Today, apps are clearly the dominant way that mobile users connect to content on their smartphone. According to Nielsen’s latest statistics tracking media and online consumption, 87% of Internet use on smartphones in the U.S. comes through an app. That impressive figure still leaves a significant percentage of users who still rely on the mobile Web rather than native apps, though. At the same time, developers frustrated with the burden of designing and maintaining apps for so many operating systems may look to Web-based platforms for a more unified solution.
With those trends in mind, Corporate Insight has recently looked at mobile Web design from several perspectives. The latest Mobile Monitor Report, published on September 27, 2013, graded the mobile sites offered by 20 leading firms across the financial services industry. Also in September, Corporate Insight released a study reviewing four firms’ new public sites for tablet-friendly features. Together, this research sheds light on the current state of mobile Web design and gives some indications of what might lie in the future.
The Current Mobile Web Landscape
Nearly every one of the 22 firms in our Mobile Monitor coverage group offers a mobile site, but their investment in these platforms and the prominence they give them vary significantly. Just seven firms offer an optimized website experience that closely matches their apps with the most up-to-date design and capabilities. Other firms seem content with a lesser experience on their browser-based platforms than on their apps. Some mobile sites look outdated or have design flaws that have not been fixed in the years since their initial launch.
In our tests, 77% of firms automatically detect and route mobile users to their mobile sites, a clear best practice. These firms want to make sure current or prospective clients have a mobile-optimized experience even outside of their apps. Interestingly, though, 64% of firms – even those with strong mobile sites – include prominent promotions for their apps on their mobile homepages, another indication of native apps’ current dominance.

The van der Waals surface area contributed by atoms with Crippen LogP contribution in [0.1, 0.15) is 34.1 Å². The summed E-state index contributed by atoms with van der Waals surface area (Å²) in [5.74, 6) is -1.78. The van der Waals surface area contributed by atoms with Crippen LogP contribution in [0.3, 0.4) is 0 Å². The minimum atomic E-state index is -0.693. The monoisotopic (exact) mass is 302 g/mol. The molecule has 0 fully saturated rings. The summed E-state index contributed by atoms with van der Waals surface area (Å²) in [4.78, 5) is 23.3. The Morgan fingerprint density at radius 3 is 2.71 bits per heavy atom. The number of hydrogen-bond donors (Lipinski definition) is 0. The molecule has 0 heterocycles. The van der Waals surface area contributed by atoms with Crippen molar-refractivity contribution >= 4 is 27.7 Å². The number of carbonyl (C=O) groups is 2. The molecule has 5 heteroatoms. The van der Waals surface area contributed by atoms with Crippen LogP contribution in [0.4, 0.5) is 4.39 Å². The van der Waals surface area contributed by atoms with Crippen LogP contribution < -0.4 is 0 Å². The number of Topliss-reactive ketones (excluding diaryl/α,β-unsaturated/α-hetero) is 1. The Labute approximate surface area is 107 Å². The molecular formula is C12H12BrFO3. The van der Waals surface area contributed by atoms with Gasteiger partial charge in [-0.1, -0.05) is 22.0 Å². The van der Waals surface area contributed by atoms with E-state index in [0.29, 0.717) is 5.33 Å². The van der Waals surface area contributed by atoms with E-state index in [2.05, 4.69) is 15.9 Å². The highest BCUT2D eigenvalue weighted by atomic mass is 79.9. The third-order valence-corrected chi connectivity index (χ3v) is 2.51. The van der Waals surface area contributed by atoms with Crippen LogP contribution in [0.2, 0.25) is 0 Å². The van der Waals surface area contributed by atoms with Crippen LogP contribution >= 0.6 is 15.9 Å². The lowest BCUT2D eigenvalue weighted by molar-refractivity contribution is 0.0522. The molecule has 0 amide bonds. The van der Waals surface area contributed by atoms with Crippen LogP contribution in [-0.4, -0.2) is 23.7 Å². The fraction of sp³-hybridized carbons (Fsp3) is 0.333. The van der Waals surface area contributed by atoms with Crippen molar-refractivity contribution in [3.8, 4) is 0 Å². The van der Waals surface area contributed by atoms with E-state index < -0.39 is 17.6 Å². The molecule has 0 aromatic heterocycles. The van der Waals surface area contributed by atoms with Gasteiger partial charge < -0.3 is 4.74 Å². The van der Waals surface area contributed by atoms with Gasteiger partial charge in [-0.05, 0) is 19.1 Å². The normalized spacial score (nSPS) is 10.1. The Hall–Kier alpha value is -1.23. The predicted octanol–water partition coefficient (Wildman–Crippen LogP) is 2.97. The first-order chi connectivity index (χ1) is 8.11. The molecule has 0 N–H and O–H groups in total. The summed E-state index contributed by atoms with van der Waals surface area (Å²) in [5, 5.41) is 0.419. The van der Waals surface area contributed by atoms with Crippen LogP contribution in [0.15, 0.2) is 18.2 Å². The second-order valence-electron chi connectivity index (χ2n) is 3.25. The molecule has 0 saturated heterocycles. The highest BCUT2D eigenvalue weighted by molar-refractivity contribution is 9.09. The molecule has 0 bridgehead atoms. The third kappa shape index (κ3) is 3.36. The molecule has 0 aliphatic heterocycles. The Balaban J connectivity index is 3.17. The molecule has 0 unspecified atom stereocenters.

Our analysis of firms’ mobile sites also found significant functional limitations in areas such as investment research, trading and advanced money movement capabilities. For instance, Capital One 360 is the only firm that supports mobile check deposits on its mobile site, albeit through a different workflow. Images must be taken outside of the browser and uploaded via the mobile site, unlike the seamless experience apps can offer.
Some firms’ mobile sites offer advantages over their corresponding apps. Scottrade reverses the trend of limiting research on mobile sites with stock and ETF screeners that are not available on its apps. Fidelity’s mobile site support advanced contingent orders, international stock trades and currency exchange. Charles Schwab and Citi offer their self-service features on their mobile sites but not on their otherwise more powerful apps.